Mysql-Proxy: install and configure in CentOS7


The load balancing of the mysql requests is really cool thing if you have multiple MySQL servers with master-slave replication configured. You can distribute selects between all slave servers and deliver inserts/updates to the master server only. This will slightly improve the performance of your DB cluster.

Screenshot from 2014-10-14 08:00:38

You can use mysql-proxy for this. I couldn’t find much documentation about this in the internet, that is why had to read the native documents. The following tutorial will allow you to install and configure mysql-proxy on CentOS7 with a simple “copy&paste”.

First of all we are going to need the latest version of glib

Download the source package and unpack it:

wget http://ftp.gnome.org/pub/gnome/sources/glib/2.42/glib-2.42.0.tar.xz
tar xvf glib-2.42.0.tar.xz

Install required packages:

yum install lua lua-devel libevent libevent-devel glib2 glib2-devel pkg-config mysqlclient14-devel libffi mysql libffi-devel zlib zlib-devel gcc

Lets’ install glib:

cd glib-2.42.0
./configure
make
make install

You should get the following message during the execution:

Libraries have been installed in:
   /usr/local/lib

If you ever happen to want to link against installed libraries
in a given directory, LIBDIR, you must either use libtool, and
specify the full pathname of the library, or use the `-LLIBDIR'
flag during linking and do at least one of the following:
   - add LIBDIR to the `LD_LIBRARY_PATH' environment variable
     during execution
   - add LIBDIR to the `LD_RUN_PATH' environment variable
     during linking
   - use the `-Wl,-rpath -Wl,LIBDIR' linker flag
   - have your system administrator add LIBDIR to `/etc/ld.so.conf'

This means that the libraries are in the /usr/local/lib/

In order to make system detect these libraries I’ve created a symlinks.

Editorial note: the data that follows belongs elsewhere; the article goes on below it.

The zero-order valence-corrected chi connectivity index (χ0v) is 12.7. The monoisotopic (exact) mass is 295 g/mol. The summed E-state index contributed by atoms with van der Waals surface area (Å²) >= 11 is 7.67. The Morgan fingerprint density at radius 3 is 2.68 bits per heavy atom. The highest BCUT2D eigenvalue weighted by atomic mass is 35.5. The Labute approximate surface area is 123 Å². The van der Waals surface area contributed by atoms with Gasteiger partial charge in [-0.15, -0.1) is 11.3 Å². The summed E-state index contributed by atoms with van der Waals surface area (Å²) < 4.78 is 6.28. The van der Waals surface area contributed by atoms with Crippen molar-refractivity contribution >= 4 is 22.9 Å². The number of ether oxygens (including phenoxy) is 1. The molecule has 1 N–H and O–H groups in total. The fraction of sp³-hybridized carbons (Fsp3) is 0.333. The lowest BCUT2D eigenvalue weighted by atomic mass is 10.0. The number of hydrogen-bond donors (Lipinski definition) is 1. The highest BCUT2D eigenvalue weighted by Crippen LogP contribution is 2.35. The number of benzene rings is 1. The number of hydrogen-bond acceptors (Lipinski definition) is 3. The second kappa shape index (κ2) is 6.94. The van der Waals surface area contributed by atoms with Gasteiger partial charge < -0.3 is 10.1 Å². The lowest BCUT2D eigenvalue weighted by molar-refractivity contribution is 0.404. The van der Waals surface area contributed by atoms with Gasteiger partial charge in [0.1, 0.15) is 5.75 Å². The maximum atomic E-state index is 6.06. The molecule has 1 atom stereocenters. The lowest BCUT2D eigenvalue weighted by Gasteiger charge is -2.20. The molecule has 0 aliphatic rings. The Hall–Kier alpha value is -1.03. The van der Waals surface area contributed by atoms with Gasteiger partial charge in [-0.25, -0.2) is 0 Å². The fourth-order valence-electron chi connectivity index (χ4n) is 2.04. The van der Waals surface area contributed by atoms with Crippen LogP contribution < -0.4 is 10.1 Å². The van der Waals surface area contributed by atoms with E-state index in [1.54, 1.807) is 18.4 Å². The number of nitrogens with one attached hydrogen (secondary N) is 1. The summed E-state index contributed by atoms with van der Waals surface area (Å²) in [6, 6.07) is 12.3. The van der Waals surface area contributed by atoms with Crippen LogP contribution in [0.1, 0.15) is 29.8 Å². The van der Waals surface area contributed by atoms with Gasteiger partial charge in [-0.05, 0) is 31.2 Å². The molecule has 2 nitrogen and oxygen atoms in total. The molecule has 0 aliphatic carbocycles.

I’d suggest to create the backup copies of the original files first:

mv /usr/lib64/libglib-2.0.so.0 /usr/lib64/libglib-2.0.so.0.bak
mv /usr/lib64/libglib-2.0.so /usr/lib64/libglib-2.0.so.bak

ln -s /usr/local/lib/libglib-2.0.so.0.4200.0 /usr/lib64/libglib-2.0.so.0
ln -s /usr/local/lib/libglib-2.0.so.0.4200.0 /usr/lib64/libglib-2.0.so

Now we can proceed with the installation of mysql-proxy. There s a legend that it used to be available in the epel repository. Unfortunately I couldn’t find it there, so let’s download the rpm package and install it:

wget ftp://195.220.108.108/linux/fedora/linux/development/rawhide/x86_64/os/Packages/m/mysql-proxy-0.8.5-1.fc22.x86_64.rpm
rpm -ihv mysql-proxy-0.8.5-1.fc22.x86_64.rpm

Also we are going to need the source package because of the additional script:

wget http://dev.mysql.com/get/Downloads/MySQL-Proxy/mysql-proxy-0.8.5-linux-glibc2.3-x86-64bit.tar.gz
tar xf mysql-proxy-0.8.5-linux-glibc2.3-x86-64bit.tar.gz

Copy rw-splitting script to the mysql-proxy folder:

cp share/doc/mysql-proxy/rw-splitting.lua /usr/lib64/mysql-proxy/lua/proxy/

Determine the location of the config file:

rpm -qc mysql-proxy

In my case it was /etc/sysconfig/mysql-proxy. Open it in your favourite text editor and set the admin password (ADMIN_PASSWORD) – it can’t be empty.

Make PROXY_OPTIONS match the following:

PROXY_OPTIONS=”–log-level=info \
–proxy-address=:3306 \
–log-use-syslog \
–plugins=proxy \
–plugins=admin \
proxy-backend-addresses=192.168.1.143:3306 \
proxy-read-only-backend-addresses=192.168.1.132 \
–proxy-lua-script=/usr/lib64/mysql-proxy/lua/proxy/rw-splitting.lua”

proxy-backend-addresses – is the address of master server, that should handle the inserts and updates.
proxy-read-only-backend-addresses – ip addresses of the read-only nodes.
proxy-address – is the ip socket for the incoming mysql connections. It is 4040 by default.

Let’s create symlinks:

cd /usr/lib64
ln -s /opt/mysql-proxy/lib/libmysql-chassis.so.0.0.0 libmysql-chassis.so.0
ln -s /opt/mysql-proxy/lib/libmysql-proxy.so.0.0.0 libmysql-proxy.so.0
ln -s /opt/mysql-proxy/lib/libmysql-chassis-glibext.so.0.0.0 libmysql-chassis-glibext.so.0
ln -s /opt/mysql-proxy/lib/libevent-2.0.so.5.1.9 libevent-2.0.so.5
ln -s /opt/mysql-proxy/lib/libmysql-chassis-timing.so.0.0.0 libmysql-chassis-timing.so.0

Lets’ spin it up:

/etc/init.d/mysql-proxy start

You can check the cluster state in the admin part:

mysql -hlocalhost -P4041 -uadmin -ppassword

The following request will show all backends:

SELECT * FROM backends;

You should receive the following table:

+-------------+--------------------+---------+------+------+-------------------+
| backend_ndx | address            | state   | type | uuid | connected_clients |
+-------------+--------------------+---------+------+------+-------------------+
|           1 | 192.168.1.143:3306 | unknown | rw   | NULL |                 0 |
|           2 | 192.168.1.132:3306 | unknown | ro   | NULL |                 0 |
+-------------+--------------------+---------+------+------+-------------------+

During the work on this topic I was inspired by this and this article.

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